Stress is a critical part of the human experience. It’s your body’s reaction to extreme environmental changes, a heightened sense of danger, or emotional anxiety. Your body has three ways of dealing with stress: fight, flight or freeze. All of these can be good, if you’re in the path of an oncoming car, need a boost of adrenaline for a sporting competition, or you are suddenly face-to-face with a grizzly bear.
Stress reactions have also been shown to be beneficial in business situations — in small doses. A recent study even states that short periods of stress can increase a person’s cognitive functions, resulting in brain power improvements. As long as we’re able to channel stress to solve problems, the body’s stress reactions can help us focus, get more done, and think more clearly.
However, stress can take a major toll on your body and your work when it’s not well-managed. We’ve all seen comparison pictures of presidents before and after their term in office. Many presidents have physically aged ten years in four. We’ve witnessed people who have broken the law in their attempt to get ahead. You might gain weight, start supplementing your tired body with caffeine, and calm your racing mind with sleeping pills. Long periods of stress do incredible damage to your mind, body, and spirit.
So where is the balance between healthy amounts of stress and deadly? The key lies in finding periods of low or no stress so your body can relax and recover. To manage and relieve stress, you first have to identify its origin. Where is it coming from? A person? A project? Yourself? Unfocused panicking typically ends in a lot of wasted energy, increased frustration due to a lack of resolution, and a general loss of control within the brain. Once you have identified the cause of the stress, you can take steps to relieve it. Remember, your body has three built in ways for you to deal with stressful situations.
1. Fight – Go ahead and attack the problem. Target focused energy towards the goal of producing the desired result. Once you knock out the cause of the stress, your body and mind can relax and recover. For example, a salesperson could focus on doing the behaviors necessary to reach quota, like making the dials, setting appointments, and asking for referrals. Once the behaviors are done and the sales quota for the day is attained, then the salesperson can head home knowing the work is done, without the stress of unfinished business on the mind. This feeling of accomplishment transfers the energy from long-term stress into short-term motivation to achieve your goal, which reduces wasted energy spent on worrying.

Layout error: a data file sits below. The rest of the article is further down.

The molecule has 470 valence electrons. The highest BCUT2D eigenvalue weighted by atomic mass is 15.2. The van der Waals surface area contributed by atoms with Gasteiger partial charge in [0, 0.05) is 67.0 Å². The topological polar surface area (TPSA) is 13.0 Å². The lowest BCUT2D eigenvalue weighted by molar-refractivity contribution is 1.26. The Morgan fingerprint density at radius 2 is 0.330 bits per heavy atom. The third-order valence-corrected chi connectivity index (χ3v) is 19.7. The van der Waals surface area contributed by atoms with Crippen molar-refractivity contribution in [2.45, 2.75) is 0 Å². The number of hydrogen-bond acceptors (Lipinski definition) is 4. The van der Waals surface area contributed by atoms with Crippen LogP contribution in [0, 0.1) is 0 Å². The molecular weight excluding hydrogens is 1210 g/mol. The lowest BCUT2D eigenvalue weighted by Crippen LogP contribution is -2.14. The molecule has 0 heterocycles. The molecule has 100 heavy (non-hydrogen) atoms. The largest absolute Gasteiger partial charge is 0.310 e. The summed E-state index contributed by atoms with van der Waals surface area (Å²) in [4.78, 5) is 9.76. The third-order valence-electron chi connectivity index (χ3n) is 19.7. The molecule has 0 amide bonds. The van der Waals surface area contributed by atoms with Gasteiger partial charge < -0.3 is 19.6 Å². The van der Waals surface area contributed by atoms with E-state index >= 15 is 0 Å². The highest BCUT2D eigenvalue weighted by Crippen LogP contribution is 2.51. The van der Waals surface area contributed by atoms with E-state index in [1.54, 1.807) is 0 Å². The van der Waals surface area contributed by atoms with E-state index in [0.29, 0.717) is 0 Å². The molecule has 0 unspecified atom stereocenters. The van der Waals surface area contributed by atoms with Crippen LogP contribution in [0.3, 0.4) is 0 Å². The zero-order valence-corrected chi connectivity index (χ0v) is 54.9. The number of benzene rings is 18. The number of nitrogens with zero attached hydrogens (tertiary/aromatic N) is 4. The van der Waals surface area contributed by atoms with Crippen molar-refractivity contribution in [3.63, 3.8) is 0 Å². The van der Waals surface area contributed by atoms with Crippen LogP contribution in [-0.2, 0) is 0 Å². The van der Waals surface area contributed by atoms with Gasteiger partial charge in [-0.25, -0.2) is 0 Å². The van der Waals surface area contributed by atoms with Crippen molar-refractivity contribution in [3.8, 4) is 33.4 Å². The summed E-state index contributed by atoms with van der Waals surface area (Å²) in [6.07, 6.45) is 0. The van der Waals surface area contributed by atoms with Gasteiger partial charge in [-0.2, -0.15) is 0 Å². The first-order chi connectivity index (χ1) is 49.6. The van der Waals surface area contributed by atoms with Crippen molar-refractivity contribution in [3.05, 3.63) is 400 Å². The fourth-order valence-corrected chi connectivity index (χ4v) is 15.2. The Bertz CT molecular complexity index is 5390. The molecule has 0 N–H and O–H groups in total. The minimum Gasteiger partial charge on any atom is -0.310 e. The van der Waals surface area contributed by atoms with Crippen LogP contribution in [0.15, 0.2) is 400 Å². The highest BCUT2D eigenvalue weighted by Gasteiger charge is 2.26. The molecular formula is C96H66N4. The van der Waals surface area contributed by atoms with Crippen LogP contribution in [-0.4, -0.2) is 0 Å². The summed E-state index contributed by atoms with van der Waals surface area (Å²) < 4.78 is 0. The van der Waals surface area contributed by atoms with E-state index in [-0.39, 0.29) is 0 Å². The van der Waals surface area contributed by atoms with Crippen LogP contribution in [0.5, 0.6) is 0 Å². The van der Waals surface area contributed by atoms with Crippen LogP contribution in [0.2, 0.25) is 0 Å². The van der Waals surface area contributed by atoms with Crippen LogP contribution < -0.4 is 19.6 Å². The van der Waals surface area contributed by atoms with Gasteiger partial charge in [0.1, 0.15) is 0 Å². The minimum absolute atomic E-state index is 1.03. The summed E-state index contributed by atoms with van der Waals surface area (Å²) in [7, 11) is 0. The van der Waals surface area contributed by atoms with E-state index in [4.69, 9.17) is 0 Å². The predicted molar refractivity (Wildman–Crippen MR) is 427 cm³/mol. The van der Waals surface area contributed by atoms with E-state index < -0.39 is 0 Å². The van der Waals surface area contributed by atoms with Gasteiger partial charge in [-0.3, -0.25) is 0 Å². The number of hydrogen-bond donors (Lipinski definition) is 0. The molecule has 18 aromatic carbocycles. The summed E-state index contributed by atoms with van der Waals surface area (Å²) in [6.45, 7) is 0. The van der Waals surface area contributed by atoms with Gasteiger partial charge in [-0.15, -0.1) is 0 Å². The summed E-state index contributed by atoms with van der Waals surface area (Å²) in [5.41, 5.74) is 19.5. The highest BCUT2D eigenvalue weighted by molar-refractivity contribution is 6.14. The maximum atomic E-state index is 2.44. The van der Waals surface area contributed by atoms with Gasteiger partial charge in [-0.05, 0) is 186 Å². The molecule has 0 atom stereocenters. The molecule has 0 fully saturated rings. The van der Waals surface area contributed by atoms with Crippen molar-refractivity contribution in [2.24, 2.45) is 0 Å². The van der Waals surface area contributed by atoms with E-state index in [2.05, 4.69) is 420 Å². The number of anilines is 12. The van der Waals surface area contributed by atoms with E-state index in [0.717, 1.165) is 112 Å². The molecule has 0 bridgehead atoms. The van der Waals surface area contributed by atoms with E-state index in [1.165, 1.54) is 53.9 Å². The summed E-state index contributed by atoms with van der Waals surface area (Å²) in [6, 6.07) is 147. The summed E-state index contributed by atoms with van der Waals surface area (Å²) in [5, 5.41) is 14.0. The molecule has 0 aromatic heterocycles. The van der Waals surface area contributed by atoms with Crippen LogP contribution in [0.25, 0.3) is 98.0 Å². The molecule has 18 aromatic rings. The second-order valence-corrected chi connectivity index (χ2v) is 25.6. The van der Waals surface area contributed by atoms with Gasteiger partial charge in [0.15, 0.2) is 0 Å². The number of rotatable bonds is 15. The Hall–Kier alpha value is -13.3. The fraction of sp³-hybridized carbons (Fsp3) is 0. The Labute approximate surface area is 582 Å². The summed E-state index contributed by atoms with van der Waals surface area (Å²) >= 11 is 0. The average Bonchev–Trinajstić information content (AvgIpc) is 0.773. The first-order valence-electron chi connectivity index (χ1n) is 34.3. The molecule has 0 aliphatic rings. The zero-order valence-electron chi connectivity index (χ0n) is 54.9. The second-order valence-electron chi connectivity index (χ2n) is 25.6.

2. Flight – Take breaks, rest, recover, and celebrate the small victories. To manage stress, it’s important to occasionally step away and engage in activities to counter it. Dwelling in your stress and trying to force yourself to work through it will only make things worse. Taking breaks can sharpen your mind, emotionally and intellectually. For example, take a break from a difficult project and congratulate yourself and your team, on achieving small milestones in progress toward the goal. Breaks allow you to come back to the project with increased drive, a rested body, and a refreshed creative mind to finish out the project. Even a small break, or a calming distraction for your mind, can provide you with a clarity that can spark higher levels of performance. Talk a walk, grab lunch, watch a funny video. Sometimes walking away for a short time is the best course of action.
3. Freeze – The phrase “status quo,” originates from a Latin term meaning, “the existing state of affairs.” Keeping the status quo involves maintaining things within a neutral state. This freezing strategy can be extremely useful when you haven’t quite figured out the problem that is causing stress. It’s also helpful when any action could result in a painful risk if it fails. Instead, keeping the status quo helps you reduce the pressure of trying something new and avoids gut reactions and panicked decisions that can make things worse. Often you will still have to deal with the problem, but buying a bit of time can help with an all-around clearer view of your situation. Some problems will go away on their own, and other times, you had the right solution, you just didn’t give it time to work. Sometimes delaying an action or decision is the right course of action.
Extreme stress and panic are capable of blinding a person from being able to see the options available. However, with some time to reassess, the body and mind can adjust, and stress levels lower. Have you ever had an issue with which you saw no end, but after a night’s rest was easily solvable the next day? This epiphany is an example of freezing in practice.
Remember, stress is only helpful in small, quick doses. It should not overpower any happiness or sense of accomplishment you feel. Instead of staying stressed, use it to fight, flight or freeze and success will follow!